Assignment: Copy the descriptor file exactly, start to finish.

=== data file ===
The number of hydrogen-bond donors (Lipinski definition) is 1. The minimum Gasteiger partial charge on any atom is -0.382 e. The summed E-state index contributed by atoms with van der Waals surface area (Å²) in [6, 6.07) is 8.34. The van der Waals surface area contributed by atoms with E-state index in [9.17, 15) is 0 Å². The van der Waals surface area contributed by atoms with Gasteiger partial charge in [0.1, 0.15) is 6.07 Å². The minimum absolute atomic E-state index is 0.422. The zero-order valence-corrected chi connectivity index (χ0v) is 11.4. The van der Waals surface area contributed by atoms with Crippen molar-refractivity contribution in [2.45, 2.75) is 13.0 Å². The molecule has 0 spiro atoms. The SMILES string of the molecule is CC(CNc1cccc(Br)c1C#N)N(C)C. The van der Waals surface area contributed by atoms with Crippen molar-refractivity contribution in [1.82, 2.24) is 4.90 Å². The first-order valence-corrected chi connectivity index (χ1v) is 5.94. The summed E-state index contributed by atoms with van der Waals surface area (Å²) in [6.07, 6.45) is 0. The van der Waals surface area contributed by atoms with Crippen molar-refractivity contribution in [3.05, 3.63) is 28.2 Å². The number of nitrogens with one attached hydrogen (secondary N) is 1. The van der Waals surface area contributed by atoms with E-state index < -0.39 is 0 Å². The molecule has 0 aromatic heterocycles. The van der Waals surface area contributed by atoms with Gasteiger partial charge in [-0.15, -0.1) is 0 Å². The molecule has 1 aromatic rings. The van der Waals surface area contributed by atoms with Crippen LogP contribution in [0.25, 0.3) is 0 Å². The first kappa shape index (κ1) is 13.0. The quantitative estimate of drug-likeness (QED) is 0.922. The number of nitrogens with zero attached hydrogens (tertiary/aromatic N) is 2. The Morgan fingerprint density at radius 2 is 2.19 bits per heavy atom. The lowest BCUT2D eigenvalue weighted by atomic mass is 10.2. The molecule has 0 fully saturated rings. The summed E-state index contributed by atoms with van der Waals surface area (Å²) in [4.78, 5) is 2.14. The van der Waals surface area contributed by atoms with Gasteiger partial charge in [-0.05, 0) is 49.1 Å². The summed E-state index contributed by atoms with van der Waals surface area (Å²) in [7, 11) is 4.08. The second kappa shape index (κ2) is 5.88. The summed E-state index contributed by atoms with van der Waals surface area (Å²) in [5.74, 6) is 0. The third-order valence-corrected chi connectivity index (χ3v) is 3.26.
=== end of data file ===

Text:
The number of hydrogen-bond donors (Lipinski definition) is 1. The minimum Gasteiger partial charge on any atom is -0.382 e. The summed E-state index contributed by atoms with van der Waals surface area (Å²) in [6, 6.07) is 8.34. The van der Waals surface area contributed by atoms with E-state index in [9.17, 15) is 0 Å². The van der Waals surface area contributed by atoms with Gasteiger partial charge in [0.1, 0.15) is 6.07 Å². The minimum absolute atomic E-state index is 0.422. The zero-order valence-corrected chi connectivity index (χ0v) is 11.4. The van der Waals surface area contributed by atoms with Crippen molar-refractivity contribution in [2.45, 2.75) is 13.0 Å². The molecule has 0 spiro atoms. The SMILES string of the molecule is CC(CNc1cccc(Br)c1C#N)N(C)C. The van der Waals surface area contributed by atoms with Crippen molar-refractivity contribution in [1.82, 2.24) is 4.90 Å². The first-order valence-corrected chi connectivity index (χ1v) is 5.94. The summed E-state index contributed by atoms with van der Waals surface area (Å²) in [6.07, 6.45) is 0. The van der Waals surface area contributed by atoms with Crippen molar-refractivity contribution in [3.05, 3.63) is 28.2 Å². The number of nitrogens with one attached hydrogen (secondary N) is 1. The van der Waals surface area contributed by atoms with E-state index < -0.39 is 0 Å². The molecule has 0 aromatic heterocycles. The van der Waals surface area contributed by atoms with Gasteiger partial charge in [-0.15, -0.1) is 0 Å². The molecule has 1 aromatic rings. The van der Waals surface area contributed by atoms with Crippen LogP contribution in [0.25, 0.3) is 0 Å². The first kappa shape index (κ1) is 13.0. The quantitative estimate of drug-likeness (QED) is 0.922. The number of nitrogens with zero attached hydrogens (tertiary/aromatic N) is 2. The Morgan fingerprint density at radius 2 is 2.19 bits per heavy atom. The lowest BCUT2D eigenvalue weighted by atomic mass is 10.2. The molecule has 0 fully saturated rings. The summed E-state index contributed by atoms with van der Waals surface area (Å²) in [4.78, 5) is 2.14. The van der Waals surface area contributed by atoms with Gasteiger partial charge in [-0.05, 0) is 49.1 Å². The summed E-state index contributed by atoms with van der Waals surface area (Å²) in [7, 11) is 4.08. The second kappa shape index (κ2) is 5.88. The summed E-state index contributed by atoms with van der Waals surface area (Å²) in [5.74, 6) is 0. The third-order valence-corrected chi connectivity index (χ3v) is 3.26.